14/09/2015 8:28 AM AEST | Updated 15/07/2016 12:51 PM AEST

My Bid To Help Syrian Refugees

The next two years would plunge me into the world of refugees and their struggle, witnessing the best and the worst of human nature. And fighting against the injustice of what I saw happening to my friend and people like him.


On June 15, 2013, I received a desperate email from an old friend in Syria. He needed to get his family out, he was scared for his life, could we help him?

As an Aussie family living in Switzerland and being a stay-at-home mum of three, I'd never dealt with a situation like this before. The next two years would plunge me into the world of refugees and their struggle, witnessing the best and the worst of human nature. And fighting against the injustice of what I saw happening to my friend and people like him.

In 1996, my husband and I were backpacking in the Middle East when we met Rabia. He was a uni student and had big plans for his future. We stayed in touch and went on to form a strong and enduring friendship. Over the years, we visited him in Syria numerous times, saw him graduate university and start his own business. He's a natural entrepreneur, driven and hard working. He met and married a local girl and they had two little boys. He was building a great life.

Then the war started.

We worried about Rabia with the bad news coming out of Syria. On that day in June 2013, he wrote to say he had been targeted by pro-government militias. He'd been kidnapped, beaten and tortured for his criticism of the regime. Soldiers had come in and destroyed the business he'd built from scratch and he no longer had an income. Rabia's car had been shot at while he was driving with his kids. He needed to get his family out.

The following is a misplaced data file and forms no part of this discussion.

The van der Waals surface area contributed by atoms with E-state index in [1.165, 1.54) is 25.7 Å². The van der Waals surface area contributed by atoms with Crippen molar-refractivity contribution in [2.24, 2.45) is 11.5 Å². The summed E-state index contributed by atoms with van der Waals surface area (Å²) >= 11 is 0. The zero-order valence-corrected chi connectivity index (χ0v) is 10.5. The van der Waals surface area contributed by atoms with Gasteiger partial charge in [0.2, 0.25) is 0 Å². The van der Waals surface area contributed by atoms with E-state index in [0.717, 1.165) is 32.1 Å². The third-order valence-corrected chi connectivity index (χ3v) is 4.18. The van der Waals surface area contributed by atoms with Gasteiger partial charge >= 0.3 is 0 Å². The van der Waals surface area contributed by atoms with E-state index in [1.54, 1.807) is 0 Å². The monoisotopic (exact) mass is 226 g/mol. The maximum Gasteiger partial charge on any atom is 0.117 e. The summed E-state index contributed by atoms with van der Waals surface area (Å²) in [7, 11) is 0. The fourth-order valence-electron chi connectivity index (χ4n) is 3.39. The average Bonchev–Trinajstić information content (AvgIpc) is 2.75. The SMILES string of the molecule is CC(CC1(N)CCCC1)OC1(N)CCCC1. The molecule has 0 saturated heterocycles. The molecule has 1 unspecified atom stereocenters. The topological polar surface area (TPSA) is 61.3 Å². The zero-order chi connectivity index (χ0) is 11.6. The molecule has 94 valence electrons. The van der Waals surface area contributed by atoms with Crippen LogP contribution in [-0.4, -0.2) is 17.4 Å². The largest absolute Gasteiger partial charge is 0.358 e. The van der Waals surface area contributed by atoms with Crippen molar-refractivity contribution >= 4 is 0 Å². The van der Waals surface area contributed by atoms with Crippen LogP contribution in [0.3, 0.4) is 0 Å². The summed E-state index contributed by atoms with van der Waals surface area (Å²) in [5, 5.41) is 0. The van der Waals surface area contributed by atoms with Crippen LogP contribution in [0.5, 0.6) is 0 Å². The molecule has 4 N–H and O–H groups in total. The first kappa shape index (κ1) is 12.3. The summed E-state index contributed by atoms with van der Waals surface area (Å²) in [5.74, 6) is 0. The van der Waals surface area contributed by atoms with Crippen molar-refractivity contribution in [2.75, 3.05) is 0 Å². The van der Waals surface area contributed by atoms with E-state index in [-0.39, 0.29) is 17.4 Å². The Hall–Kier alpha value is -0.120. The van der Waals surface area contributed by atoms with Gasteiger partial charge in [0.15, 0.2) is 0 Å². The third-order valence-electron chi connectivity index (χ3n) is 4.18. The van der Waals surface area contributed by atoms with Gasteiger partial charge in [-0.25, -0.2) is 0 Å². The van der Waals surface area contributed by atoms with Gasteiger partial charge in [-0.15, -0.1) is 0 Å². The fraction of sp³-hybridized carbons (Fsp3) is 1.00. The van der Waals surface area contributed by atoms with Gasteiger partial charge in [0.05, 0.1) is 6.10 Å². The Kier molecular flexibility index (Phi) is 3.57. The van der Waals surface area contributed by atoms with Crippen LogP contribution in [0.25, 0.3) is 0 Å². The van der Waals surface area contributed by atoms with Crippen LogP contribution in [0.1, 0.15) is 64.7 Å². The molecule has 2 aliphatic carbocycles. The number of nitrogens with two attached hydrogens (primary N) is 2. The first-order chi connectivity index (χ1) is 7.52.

Immediately I started emailing anyone I could think of who might be able to help. I contacted Australian Immigration agents, approved by the government to assist in applying for visas. One immigration agent confirmed he'd worked with refugees before and quoted us a fee of up to $37,000. Our family couldn't afford it, and neither could Rabia. How could the Australian government endorse such huge fees being charged to desperate refugees?

My efforts to find asylum for Rabia extended beyond Australia. We tried to bring the family to Switzerland. We had meetings with state (canton) officials but while the locals were willing to help, the federal level officials had stopped giving Syrians visas to Switzerland. Only family reunification visas were being issued to Syrians. The only way to get them into the country would be illegally.

The US Embassy confirmed the only policy for Syrian refugees at the time was to allow those already in the US to stay. But there was no help for those in the war zone.

Rabia himself had tried for visas to the UAE, Italy and France. All were denied.

We had to get the family out of immediate danger and the least dangerous route out of Syria was to Lebanon. They had no contacts in Lebanon, little money and nowhere to stay. I searched online for an apartment and found a place willing to accept a Syrian family. We paid the owner the required six months rent but later found out he had put the family in a small, windowless space, and not the two bedroom apartment we'd been promised.

While a temporary respite, Lebanon is still not safe for Rabia. He's had late night visits from plain-clothed men demanding to see his papers and search his apartment, terrifying the whole family and resulting in frantic pleas to us to help them get out more quickly. I witnessed first hand how desperate refugees can become, and why many resort to high risk methods of escape. We counseled Rabia to wait. We were working hard on a solution. We'd get them out.

The best option I could find was to personally sponsor Rabia for a humanitarian visa to Australia and I began the application process in early 2014. Rabia fit all the criteria, he was registered with the UNHCR and could not return to Syria for fear of his life. We submitted the application in March 2014 and, a year and a half later, we're still waiting for a decision.

In May 2015, frustrated with the long wait Rabia was having to endure, I wrote to a number of government MPs. Most wrote back to say there was nothing they could do. With the Australian visa in limbo and Rabia's situation becoming increasingly desperate, I started a GoFundMe campaign to raise money for a business visa to New Zealand. The campaign is gaining support, but we still have a long way to go.

With the government announcement this week of an extra 12,000 places for Syrian refugees, we are hoping and praying Rabia and his family will be included amongst them. We are praying for an end to their nightmare.